On February 1, 2018, the International Swaps and Derivatives Association (ISDA), along with a number of other industry groups, published the “2018 Transition Roadmap,” which is intended to be a central repository of information related to the phase-out of the world’s most prevalent financial benchmark (the London Interbank Offered Rate, or LIBOR). Although the “Roadmap” title would suggest that the document is setting forth a plan of action for the next steps in the LIBOR phase-out, the document is instead more of a “lookback” that serves as a single point of reference for already-public information.
The publication of the Roadmap comes about six months after the UK Financial Conduct Authority’s (FCA) announcement that, after the end of 2021, panel banks would no longer be compelled to submit pricing information for LIBOR. Effectively, as a result of this announcement, trillions of dollars of interest rate derivatives, loans, commercial and retail mortgages, securitizations, and other financial products that reference LIBOR will need to be amended, creating a massive transition burden on countless impacted market participants. Because there is no central entity “running” this transition, numerous industry initiatives and public-private partnerships have formed in order to determine the new risk-free reference rates (RFRs) that will replace LIBOR, and to help market participants understand what the transition away from LIBOR means for their contractual relationships. Unless you are following the LIBOR phase-out closely, keeping track of the organizations, new RFRs, timelines and transition plans is a job in and of itself.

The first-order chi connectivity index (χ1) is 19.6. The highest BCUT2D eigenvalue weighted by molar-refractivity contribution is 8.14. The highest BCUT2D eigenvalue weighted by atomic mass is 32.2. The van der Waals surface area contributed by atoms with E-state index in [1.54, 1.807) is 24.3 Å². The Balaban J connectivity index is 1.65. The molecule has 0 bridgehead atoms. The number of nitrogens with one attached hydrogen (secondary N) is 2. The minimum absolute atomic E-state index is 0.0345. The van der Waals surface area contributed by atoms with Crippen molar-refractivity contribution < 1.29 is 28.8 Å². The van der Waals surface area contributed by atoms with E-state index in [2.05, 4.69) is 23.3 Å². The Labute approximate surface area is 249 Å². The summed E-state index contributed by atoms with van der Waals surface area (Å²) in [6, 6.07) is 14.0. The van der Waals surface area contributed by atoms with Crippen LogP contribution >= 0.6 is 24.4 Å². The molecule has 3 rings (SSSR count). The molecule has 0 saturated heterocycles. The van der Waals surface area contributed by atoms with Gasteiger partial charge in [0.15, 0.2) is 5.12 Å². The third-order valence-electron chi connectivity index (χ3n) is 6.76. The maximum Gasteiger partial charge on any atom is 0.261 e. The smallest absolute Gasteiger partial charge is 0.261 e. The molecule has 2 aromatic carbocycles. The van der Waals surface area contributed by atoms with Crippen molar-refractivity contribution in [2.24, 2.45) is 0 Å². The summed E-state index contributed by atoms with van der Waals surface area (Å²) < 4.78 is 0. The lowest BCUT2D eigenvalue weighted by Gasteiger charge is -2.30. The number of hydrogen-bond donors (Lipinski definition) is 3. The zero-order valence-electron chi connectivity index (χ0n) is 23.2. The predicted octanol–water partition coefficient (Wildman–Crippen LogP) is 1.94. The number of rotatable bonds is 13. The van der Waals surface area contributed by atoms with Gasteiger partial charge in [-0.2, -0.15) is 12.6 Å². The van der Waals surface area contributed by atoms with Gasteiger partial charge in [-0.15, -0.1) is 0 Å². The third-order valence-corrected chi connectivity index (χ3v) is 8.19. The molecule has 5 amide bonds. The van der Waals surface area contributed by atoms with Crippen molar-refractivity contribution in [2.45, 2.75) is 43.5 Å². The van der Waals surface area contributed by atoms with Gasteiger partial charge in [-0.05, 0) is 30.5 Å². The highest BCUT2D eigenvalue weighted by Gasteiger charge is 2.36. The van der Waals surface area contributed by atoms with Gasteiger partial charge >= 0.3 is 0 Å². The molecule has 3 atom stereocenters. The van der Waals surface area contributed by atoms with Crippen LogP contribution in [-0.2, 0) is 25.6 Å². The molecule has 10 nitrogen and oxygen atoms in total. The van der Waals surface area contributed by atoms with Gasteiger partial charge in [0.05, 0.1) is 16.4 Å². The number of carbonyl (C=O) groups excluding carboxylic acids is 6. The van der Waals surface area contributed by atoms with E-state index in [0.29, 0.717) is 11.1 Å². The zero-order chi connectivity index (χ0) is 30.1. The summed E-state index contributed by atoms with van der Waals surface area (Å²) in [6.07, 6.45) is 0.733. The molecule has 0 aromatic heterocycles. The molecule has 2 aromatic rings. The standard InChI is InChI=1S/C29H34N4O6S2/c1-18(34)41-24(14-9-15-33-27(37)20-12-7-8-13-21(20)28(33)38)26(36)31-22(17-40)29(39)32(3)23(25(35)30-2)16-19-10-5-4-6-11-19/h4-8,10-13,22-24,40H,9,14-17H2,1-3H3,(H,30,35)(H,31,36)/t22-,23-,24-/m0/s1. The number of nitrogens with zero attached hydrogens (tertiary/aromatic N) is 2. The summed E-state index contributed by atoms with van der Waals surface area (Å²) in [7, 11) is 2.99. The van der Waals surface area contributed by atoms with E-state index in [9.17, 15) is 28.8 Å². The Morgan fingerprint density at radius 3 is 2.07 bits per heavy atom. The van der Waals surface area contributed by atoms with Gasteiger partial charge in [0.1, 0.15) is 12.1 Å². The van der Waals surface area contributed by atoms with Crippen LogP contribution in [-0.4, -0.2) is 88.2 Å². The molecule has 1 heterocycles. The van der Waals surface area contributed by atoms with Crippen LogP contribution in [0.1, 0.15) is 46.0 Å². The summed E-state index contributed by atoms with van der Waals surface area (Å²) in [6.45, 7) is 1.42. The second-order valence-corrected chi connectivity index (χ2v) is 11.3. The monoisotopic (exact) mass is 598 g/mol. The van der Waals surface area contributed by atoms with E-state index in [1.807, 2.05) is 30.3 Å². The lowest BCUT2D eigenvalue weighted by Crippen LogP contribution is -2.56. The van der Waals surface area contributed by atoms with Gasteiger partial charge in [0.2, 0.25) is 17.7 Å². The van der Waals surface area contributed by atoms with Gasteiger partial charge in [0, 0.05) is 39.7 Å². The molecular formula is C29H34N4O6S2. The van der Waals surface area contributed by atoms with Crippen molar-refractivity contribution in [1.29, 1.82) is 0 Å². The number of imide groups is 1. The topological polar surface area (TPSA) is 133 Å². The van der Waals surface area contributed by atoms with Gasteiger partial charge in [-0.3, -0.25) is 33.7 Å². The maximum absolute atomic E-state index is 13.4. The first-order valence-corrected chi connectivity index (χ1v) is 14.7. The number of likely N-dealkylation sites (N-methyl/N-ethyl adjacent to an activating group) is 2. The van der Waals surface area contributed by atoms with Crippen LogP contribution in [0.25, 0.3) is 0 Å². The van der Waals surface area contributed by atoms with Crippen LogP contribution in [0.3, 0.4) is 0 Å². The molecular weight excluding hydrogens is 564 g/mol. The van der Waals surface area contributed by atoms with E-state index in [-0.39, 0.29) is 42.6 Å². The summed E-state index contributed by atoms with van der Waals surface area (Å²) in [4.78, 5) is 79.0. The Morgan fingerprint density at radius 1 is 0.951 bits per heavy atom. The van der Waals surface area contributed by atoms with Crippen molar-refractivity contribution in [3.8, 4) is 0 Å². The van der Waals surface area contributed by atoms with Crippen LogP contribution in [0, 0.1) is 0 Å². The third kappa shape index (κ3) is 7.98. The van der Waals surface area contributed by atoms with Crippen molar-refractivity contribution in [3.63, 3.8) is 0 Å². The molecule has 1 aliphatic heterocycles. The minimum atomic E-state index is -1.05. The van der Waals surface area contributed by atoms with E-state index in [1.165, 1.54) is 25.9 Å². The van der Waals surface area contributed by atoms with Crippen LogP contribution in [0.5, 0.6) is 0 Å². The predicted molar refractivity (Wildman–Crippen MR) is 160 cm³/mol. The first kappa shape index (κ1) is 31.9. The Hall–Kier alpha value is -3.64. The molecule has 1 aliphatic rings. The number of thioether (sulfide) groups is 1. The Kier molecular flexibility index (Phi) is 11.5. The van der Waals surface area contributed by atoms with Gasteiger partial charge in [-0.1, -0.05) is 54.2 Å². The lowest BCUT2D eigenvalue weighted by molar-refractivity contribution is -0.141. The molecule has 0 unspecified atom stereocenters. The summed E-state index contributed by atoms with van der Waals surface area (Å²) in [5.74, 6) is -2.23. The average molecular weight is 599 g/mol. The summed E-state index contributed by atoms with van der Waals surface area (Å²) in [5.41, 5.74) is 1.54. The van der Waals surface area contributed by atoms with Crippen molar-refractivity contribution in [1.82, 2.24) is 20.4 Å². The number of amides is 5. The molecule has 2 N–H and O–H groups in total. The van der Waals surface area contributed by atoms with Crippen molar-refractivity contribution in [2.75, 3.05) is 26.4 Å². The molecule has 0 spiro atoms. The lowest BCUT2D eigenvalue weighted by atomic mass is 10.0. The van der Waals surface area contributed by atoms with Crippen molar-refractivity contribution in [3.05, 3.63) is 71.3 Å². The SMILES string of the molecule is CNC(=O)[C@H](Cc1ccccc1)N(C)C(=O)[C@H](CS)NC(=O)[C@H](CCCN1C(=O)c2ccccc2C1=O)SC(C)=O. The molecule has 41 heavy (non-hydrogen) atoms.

And so, while it may not contain any new information, the Roadmap is a valuable tool for market participants to understand (i) why LIBOR is going away, (ii) what the known challenges are to transitioning away from LIBOR, (iii) who the key players are in the LIBOR phase-out, (iv) which initiatives are underway, (v) what the chosen alternative rates are for each of the LIBOR denominations, and (vi) next steps in the LIBOR phase-out process. A summary of the key elements of the Roadmap follows.
Scope and Objectives
The Roadmap has three main objectives:
- To centralize information that is already publicly available by financial regulators and industry working groups;
- To facilitate market education about transitioning financial contracts away from LIBOR to alternative RFRs; and
- To serve as a baseline of information that will be used in the survey and report that the Trade Associations expect to issue in the coming months (discussed further below).